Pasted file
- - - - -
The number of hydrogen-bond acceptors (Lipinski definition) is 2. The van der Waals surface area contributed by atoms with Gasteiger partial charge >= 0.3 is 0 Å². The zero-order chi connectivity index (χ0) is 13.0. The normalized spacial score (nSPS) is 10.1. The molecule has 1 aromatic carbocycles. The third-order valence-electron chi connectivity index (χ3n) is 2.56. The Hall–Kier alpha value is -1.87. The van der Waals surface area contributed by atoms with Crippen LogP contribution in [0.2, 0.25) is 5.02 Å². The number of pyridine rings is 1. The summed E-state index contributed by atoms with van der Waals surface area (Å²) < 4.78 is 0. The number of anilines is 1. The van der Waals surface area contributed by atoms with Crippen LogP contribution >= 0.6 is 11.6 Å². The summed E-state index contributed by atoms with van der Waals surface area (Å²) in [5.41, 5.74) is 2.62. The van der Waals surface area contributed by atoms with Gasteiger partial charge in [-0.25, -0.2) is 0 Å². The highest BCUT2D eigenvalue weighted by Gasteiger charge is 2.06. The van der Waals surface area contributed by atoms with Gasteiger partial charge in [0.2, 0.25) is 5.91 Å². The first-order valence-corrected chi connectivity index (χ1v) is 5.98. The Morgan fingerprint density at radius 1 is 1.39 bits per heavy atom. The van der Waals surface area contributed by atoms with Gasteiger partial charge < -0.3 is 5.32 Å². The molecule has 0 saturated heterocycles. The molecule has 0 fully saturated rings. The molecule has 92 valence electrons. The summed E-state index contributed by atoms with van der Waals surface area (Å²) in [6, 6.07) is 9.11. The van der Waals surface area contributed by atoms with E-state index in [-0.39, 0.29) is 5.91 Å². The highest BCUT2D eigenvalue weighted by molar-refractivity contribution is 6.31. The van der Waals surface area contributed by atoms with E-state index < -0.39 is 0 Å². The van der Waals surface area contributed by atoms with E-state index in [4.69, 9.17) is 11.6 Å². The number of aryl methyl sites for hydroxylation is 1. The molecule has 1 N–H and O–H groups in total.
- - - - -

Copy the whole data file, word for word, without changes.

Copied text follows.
The number of hydrogen-bond acceptors (Lipinski definition) is 2. The van der Waals surface area contributed by atoms with Gasteiger partial charge >= 0.3 is 0 Å². The zero-order chi connectivity index (χ0) is 13.0. The normalized spacial score (nSPS) is 10.1. The molecule has 1 aromatic carbocycles. The third-order valence-electron chi connectivity index (χ3n) is 2.56. The Hall–Kier alpha value is -1.87. The van der Waals surface area contributed by atoms with Crippen LogP contribution in [0.2, 0.25) is 5.02 Å². The number of pyridine rings is 1. The summed E-state index contributed by atoms with van der Waals surface area (Å²) < 4.78 is 0. The number of anilines is 1. The van der Waals surface area contributed by atoms with Crippen LogP contribution >= 0.6 is 11.6 Å². The summed E-state index contributed by atoms with van der Waals surface area (Å²) in [5.41, 5.74) is 2.62. The van der Waals surface area contributed by atoms with Gasteiger partial charge in [-0.25, -0.2) is 0 Å². The highest BCUT2D eigenvalue weighted by Gasteiger charge is 2.06. The van der Waals surface area contributed by atoms with Gasteiger partial charge in [0.2, 0.25) is 5.91 Å². The first-order valence-corrected chi connectivity index (χ1v) is 5.98. The Morgan fingerprint density at radius 1 is 1.39 bits per heavy atom. The van der Waals surface area contributed by atoms with Gasteiger partial charge < -0.3 is 5.32 Å². The molecule has 0 saturated heterocycles. The molecule has 0 fully saturated rings. The molecule has 92 valence electrons. The summed E-state index contributed by atoms with van der Waals surface area (Å²) in [6, 6.07) is 9.11. The van der Waals surface area contributed by atoms with E-state index in [-0.39, 0.29) is 5.91 Å². The highest BCUT2D eigenvalue weighted by molar-refractivity contribution is 6.31. The van der Waals surface area contributed by atoms with E-state index < -0.39 is 0 Å². The van der Waals surface area contributed by atoms with E-state index in [4.69, 9.17) is 11.6 Å². The number of aryl methyl sites for hydroxylation is 1. The molecule has 1 N–H and O–H groups in total.